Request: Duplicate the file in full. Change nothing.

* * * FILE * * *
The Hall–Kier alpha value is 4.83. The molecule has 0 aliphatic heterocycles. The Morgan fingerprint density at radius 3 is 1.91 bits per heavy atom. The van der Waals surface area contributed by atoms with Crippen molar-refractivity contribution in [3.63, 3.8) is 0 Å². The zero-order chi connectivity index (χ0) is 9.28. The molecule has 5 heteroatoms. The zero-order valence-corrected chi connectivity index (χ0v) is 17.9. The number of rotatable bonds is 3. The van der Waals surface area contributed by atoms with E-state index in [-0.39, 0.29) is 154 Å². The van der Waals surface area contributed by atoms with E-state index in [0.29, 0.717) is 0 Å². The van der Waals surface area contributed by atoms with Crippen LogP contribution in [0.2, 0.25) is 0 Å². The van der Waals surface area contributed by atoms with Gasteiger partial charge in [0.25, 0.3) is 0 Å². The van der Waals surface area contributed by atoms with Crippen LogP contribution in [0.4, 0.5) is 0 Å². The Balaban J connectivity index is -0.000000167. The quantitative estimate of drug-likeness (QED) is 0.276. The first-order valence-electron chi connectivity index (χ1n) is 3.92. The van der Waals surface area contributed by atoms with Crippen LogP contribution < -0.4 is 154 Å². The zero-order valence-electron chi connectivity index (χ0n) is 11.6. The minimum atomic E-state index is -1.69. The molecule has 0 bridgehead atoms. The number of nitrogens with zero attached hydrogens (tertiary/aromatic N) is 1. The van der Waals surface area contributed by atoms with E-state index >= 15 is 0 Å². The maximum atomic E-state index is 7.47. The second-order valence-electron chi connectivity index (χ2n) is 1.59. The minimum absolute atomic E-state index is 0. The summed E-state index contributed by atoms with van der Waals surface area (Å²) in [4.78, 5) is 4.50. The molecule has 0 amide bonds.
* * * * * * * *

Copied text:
The Hall–Kier alpha value is 4.83. The molecule has 0 aliphatic heterocycles. The Morgan fingerprint density at radius 3 is 1.91 bits per heavy atom. The van der Waals surface area contributed by atoms with Crippen molar-refractivity contribution in [3.63, 3.8) is 0 Å². The zero-order chi connectivity index (χ0) is 9.28. The molecule has 5 heteroatoms. The zero-order valence-corrected chi connectivity index (χ0v) is 17.9. The number of rotatable bonds is 3. The van der Waals surface area contributed by atoms with E-state index in [-0.39, 0.29) is 154 Å². The van der Waals surface area contributed by atoms with E-state index in [0.29, 0.717) is 0 Å². The van der Waals surface area contributed by atoms with Crippen LogP contribution in [0.2, 0.25) is 0 Å². The van der Waals surface area contributed by atoms with Gasteiger partial charge in [0.25, 0.3) is 0 Å². The van der Waals surface area contributed by atoms with Crippen LogP contribution in [0.4, 0.5) is 0 Å². The Balaban J connectivity index is -0.000000167. The quantitative estimate of drug-likeness (QED) is 0.276. The first-order valence-electron chi connectivity index (χ1n) is 3.92. The van der Waals surface area contributed by atoms with Crippen LogP contribution < -0.4 is 154 Å². The zero-order valence-electron chi connectivity index (χ0n) is 11.6. The minimum atomic E-state index is -1.69. The molecule has 0 bridgehead atoms. The number of nitrogens with zero attached hydrogens (tertiary/aromatic N) is 1. The van der Waals surface area contributed by atoms with E-state index >= 15 is 0 Å². The maximum atomic E-state index is 7.47. The second-order valence-electron chi connectivity index (χ2n) is 1.59. The minimum absolute atomic E-state index is 0. The summed E-state index contributed by atoms with van der Waals surface area (Å²) in [4.78, 5) is 4.50. The molecule has 0 amide bonds.